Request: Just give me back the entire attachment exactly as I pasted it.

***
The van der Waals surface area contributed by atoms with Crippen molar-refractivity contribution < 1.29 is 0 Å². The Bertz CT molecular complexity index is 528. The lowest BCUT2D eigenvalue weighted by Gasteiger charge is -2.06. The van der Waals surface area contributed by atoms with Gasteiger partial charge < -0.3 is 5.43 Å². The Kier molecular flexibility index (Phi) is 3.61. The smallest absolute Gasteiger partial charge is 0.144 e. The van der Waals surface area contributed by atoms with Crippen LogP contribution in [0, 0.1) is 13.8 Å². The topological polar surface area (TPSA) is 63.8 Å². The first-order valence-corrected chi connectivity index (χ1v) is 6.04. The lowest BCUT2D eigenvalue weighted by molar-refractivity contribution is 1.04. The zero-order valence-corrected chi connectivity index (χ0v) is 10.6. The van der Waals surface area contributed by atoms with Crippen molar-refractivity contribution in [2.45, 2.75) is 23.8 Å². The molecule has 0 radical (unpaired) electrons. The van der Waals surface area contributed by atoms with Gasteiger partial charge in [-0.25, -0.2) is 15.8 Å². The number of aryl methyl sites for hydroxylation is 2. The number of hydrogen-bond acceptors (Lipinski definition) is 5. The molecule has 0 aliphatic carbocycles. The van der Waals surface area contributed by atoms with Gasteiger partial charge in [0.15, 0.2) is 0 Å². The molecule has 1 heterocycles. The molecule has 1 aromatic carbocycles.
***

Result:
The van der Waals surface area contributed by atoms with Crippen molar-refractivity contribution < 1.29 is 0 Å². The Bertz CT molecular complexity index is 528. The lowest BCUT2D eigenvalue weighted by Gasteiger charge is -2.06. The van der Waals surface area contributed by atoms with Gasteiger partial charge < -0.3 is 5.43 Å². The Kier molecular flexibility index (Phi) is 3.61. The smallest absolute Gasteiger partial charge is 0.144 e. The van der Waals surface area contributed by atoms with Crippen LogP contribution in [0, 0.1) is 13.8 Å². The topological polar surface area (TPSA) is 63.8 Å². The first-order valence-corrected chi connectivity index (χ1v) is 6.04. The lowest BCUT2D eigenvalue weighted by molar-refractivity contribution is 1.04. The zero-order valence-corrected chi connectivity index (χ0v) is 10.6. The van der Waals surface area contributed by atoms with Crippen molar-refractivity contribution in [2.45, 2.75) is 23.8 Å². The molecule has 0 radical (unpaired) electrons. The van der Waals surface area contributed by atoms with Gasteiger partial charge in [-0.25, -0.2) is 15.8 Å². The number of aryl methyl sites for hydroxylation is 2. The number of hydrogen-bond acceptors (Lipinski definition) is 5. The molecule has 0 aliphatic carbocycles. The van der Waals surface area contributed by atoms with Gasteiger partial charge in [0.15, 0.2) is 0 Å². The molecule has 1 heterocycles. The molecule has 1 aromatic carbocycles.